A study comparing the genomes of both humans and chimpanzeeshas found that much of the genetic difference between the two speciescame about in events called segmental duplications, in which segmentsof genetic code are copied many times in the genome. The study appearsas a companion article to the draft sequence of the chimpanzee genomepublished in the Sept. 1 issue of the journal Nature.
Dr. EvanEichler, associate professor of genome sciences at the University ofWashington in Seattle, led this study, in addition to being involved inthe Chimpanzee Genome Sequencing Project. Eichler, a Howard HughesMedical Institute investigator, and his colleagues studied the chimpgenome, looking for large-scale segmental duplications that consist ofas many as 20,000 base pairs. They found that most of the change to theoverall genome landscape between chimps and humans can be attributed tolarge segmental duplications. Such large-scale genetic events havealtered more total base pairs -- about 2.7 percent of the genome --than differences from single base-pair changes, which account for about1.2 percent of the genome.
"For all the talk of the 1.2 percentsingle base-pair difference and the importance of those, there's evenmore difference between the species due to duplication events," saidEichler. "Now we need to learn the role of those duplication events inspecies evolution and disease."
The researchers divided theduplications into three groups: those found in the chimp but not thehuman, those found in the human but not the chimp, and those found inboth species. Among the human-only duplications, some of those sectionsof the genome are implicated in human developmental disorders such asspinal muscular atrophy and Prader-Willi syndrome. Parts of thoseduplicated segments have only single copies in the chimp genome, and itis possible that the chimpanzee is therefore not predisposed to thesame diseases as a human.
About two-thirds of human-onlyduplications were new duplications in our species. They likely startedout as a single copy of a segment in an ancestral species of bothchimps and humans, and after the species split off from each other,that segment was duplicated many times in the human genome overmillions of years. Most of the remaining one-third of duplicationdifferences are due to deletion of segments in one of the two species-- the segment is deleted from the genome, copy by copy, over time.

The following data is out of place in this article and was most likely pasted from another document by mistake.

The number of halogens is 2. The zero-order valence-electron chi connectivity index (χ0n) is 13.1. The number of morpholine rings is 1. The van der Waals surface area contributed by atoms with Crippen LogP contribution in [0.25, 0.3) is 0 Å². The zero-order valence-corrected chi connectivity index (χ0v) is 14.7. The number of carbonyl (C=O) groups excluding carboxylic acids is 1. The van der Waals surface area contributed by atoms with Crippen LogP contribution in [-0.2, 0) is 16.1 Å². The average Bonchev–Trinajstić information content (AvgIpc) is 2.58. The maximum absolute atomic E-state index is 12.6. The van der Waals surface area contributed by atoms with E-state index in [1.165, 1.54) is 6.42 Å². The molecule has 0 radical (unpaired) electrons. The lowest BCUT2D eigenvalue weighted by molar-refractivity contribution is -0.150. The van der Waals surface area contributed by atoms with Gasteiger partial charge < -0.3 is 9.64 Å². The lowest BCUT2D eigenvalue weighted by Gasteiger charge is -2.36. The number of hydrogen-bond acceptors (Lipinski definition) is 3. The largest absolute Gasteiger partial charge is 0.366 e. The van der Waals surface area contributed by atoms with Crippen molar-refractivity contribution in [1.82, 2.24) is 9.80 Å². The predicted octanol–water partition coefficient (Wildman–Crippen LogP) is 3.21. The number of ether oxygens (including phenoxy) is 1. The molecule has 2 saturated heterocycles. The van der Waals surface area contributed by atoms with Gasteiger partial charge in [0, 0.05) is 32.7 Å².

Theresearchers found that many of the species-specific duplications havealso caused differences in gene expression. Of the individual geneswithin the duplicated segments of the genome, many of those that arespecific to either chimps or humans are expressed differently in thetwo species. Gene expression is the process through which geneticinformation is changed into structures and functions in a living cell.
Inaddition to other differences, researchers found that among sharedsegmental duplications, humans often had fewer copies of those segmentsthan chimps. The most dramatic example involved a piece of DNA near thesite of an ancient chromosome fusion point on chromosome 2. In humans,this piece of DNA is represented as four copies, but in the chimp ithas expanded to about 500 copies near the end of the chromosomes.Researchers don't yet understand why this particular piece of DNA hasbeen independently unstable in the evolution of both the human andchimp genomes.
This genome analysis project was funded by theNational Human Genome Research Institute and the National Institute ofGeneral Medical Sciences, which are both part of the NationalInstitutes of Health. It included some of Eichler's colleagues at theUW, as well researchers from the University of Bari, in Italy; the MaxPlanck Institute for Evolutionary Anthropology, in Leipzig, Germany;the Washington University School of Medicine, in St. Louis; the BACPACResource Center at Children's Hospital of Oakland Research Institute,in Oakland, Calif.; and the National Center for BiotechnologyInformation at the National Library of Medicine, in Bethesda, Md.
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